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Information, Trading Volume, and International Stock Return Comovements: Evidence from Cross-Listed Stocks

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  • Gagnon, Louis
  • Karolyi, G. Andrew

Abstract

We investigate the joint dynamics of returns and trading volume of 556 foreign stocks cross-listed on U.S. markets. Heterogeneous-agent trading models rationalize how trading volume reflects the quality of traders’ information signals and how it helps to disentangle whether returns are associated with portfolio-rebalancing trades or information-motivated trades. Based on these models, we hypothesize that returns in the home (U.S.) market on high-volume days are more likely to continue to spill over into the U.S. (home) market for those cross-listed stocks subject to the risk of greater informed trading. Our empirical evidence provides support for these predictions, which confirms the link between information, trading volume, and international stock return comovements that has eluded previous empirical investigations.

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  • Gagnon, Louis & Karolyi, G. Andrew, 2009. "Information, Trading Volume, and International Stock Return Comovements: Evidence from Cross-Listed Stocks," Journal of Financial and Quantitative Analysis, Cambridge University Press, vol. 44(04), pages 953-986, August.
  • Handle: RePEc:cup:jfinqa:v:44:y:2009:i:04:p:953-986_99
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    2. Albuquerque, Rui & Ramadorai, Tarun & Watugala, Sumudu W., 2015. "Trade credit and cross-country predictable firm returns," Journal of Financial Economics, Elsevier, pages 592-613.
    3. Chen, Haiqiang & Choi, Paul Moon Sub, 2012. "Does information vault Niagara Falls? Cross-listed trading in New York and Toronto," Journal of Empirical Finance, Elsevier, pages 175-199.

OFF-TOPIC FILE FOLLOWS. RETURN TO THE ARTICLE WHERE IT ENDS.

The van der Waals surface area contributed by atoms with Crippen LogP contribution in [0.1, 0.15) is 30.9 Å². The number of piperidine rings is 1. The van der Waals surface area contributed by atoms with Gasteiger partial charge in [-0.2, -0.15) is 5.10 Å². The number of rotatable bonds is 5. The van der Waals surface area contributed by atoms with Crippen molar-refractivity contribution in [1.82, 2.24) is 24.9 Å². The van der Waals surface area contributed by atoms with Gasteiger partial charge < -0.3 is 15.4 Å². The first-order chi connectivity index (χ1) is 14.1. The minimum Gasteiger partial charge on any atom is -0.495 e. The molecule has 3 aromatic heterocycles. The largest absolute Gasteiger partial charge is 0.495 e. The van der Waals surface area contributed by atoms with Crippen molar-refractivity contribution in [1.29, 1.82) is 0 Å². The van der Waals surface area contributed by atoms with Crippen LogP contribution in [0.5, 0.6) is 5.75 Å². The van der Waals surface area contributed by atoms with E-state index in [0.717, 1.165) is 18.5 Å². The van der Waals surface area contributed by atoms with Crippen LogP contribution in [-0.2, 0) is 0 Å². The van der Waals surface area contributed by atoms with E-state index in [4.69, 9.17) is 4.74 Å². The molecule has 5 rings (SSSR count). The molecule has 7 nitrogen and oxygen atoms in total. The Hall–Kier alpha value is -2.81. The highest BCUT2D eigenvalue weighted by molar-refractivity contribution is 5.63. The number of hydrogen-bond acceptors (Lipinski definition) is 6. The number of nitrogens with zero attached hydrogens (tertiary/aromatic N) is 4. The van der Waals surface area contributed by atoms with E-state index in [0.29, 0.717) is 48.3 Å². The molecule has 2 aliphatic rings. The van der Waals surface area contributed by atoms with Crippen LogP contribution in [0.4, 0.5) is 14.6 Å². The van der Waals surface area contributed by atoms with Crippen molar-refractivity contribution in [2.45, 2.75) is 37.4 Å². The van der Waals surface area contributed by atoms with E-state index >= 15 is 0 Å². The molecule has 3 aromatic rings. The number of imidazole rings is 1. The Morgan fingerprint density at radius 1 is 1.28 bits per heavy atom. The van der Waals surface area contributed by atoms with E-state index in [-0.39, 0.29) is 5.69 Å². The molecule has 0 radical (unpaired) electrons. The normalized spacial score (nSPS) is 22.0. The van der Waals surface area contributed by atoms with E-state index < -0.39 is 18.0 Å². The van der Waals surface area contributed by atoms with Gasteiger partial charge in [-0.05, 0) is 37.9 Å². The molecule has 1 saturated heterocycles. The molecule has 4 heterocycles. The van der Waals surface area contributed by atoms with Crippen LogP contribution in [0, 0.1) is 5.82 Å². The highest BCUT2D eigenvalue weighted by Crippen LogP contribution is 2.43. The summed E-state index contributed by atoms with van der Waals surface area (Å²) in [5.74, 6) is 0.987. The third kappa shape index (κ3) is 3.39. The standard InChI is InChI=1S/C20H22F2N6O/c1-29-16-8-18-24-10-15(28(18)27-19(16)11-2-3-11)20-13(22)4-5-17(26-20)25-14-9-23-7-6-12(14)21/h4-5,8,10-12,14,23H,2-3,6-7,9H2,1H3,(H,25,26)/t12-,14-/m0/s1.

4. Bartosz Gębka & Dobromił Serwa, 2012. "Liquidity needs, private information, feedback trading: verifying motives to trade," NBP Working Papers 119, Narodowy Bank Polski, Economic Research Department.
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    7. Manuela Geranio, 2012. "Cross-listing and the Evolution of Global Stock Market Liquidity," Chapters,in: Handbook of Research on Stock Market Globalization, chapter 9 Edward Elgar Publishing.
    8. Dang, Tung Lam & Moshirian, Fariborz & Wee, Claudia Koon Ghee & Zhang, Bohui, 2015. "Cross-listings and liquidity commonality around the world," Journal of Financial Markets, Elsevier, vol. 22(C), pages 1-26.
    9. Strohsal, Till & Weber, Enzo, 2015. "Time-varying international stock market interaction and the identification of volatility signals," Journal of Banking & Finance, Elsevier, vol. 56(C), pages 28-36.
    10. Boulis Ibrahim & Janusz Brzeszczynski, 2013. "Interdependence of Stock Markets Before and After the Global Financial Crisis of 2007," CFI Discussion Papers 1305, Centre for Finance and Investment, Heriot Watt University.
    11. Gębka, Bartosz & Serwa, Dobromił, 2015. "The elusive nature of motives to trade: Evidence from international stock markets," International Review of Financial Analysis, Elsevier, vol. 39(C), pages 147-157.
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    15. Art Durnev & Sergei Guriev, 2011. "Resource Curse: A Corporate Transparency Channel," Sciences Po publications info:hdl:2441/5um2bhne3f8, Sciences Po.
    16. Yusaku Nishimura & Yoshiro Tsutsui & Kenjiro Hirayama, 2017. "Do International Investors Cause Stock Market Comovements? Comparing Responses of Cross-Listed Stocks between Accessible and Inaccessible Markets," Discussion Papers in Economics and Business 17-01, Osaka University, Graduate School of Economics and Osaka School of International Public Policy (OSIPP).
    17. Strohsal, Till & Weber, Enzo, 2013. "Identifying Volatility Signals from Time-Varying Simultaneous Stock Market Interaction," Annual Conference 2013 (Duesseldorf): Competition Policy and Regulation in a Global Economic Order 79903, Verein für Socialpolitik / German Economic Association.
    18. Sabbaghi, Omid, 2011. "Asymmetric volatility and trading volume: The G5 evidence," Global Finance Journal, Elsevier, vol. 22(2), pages 169-181.

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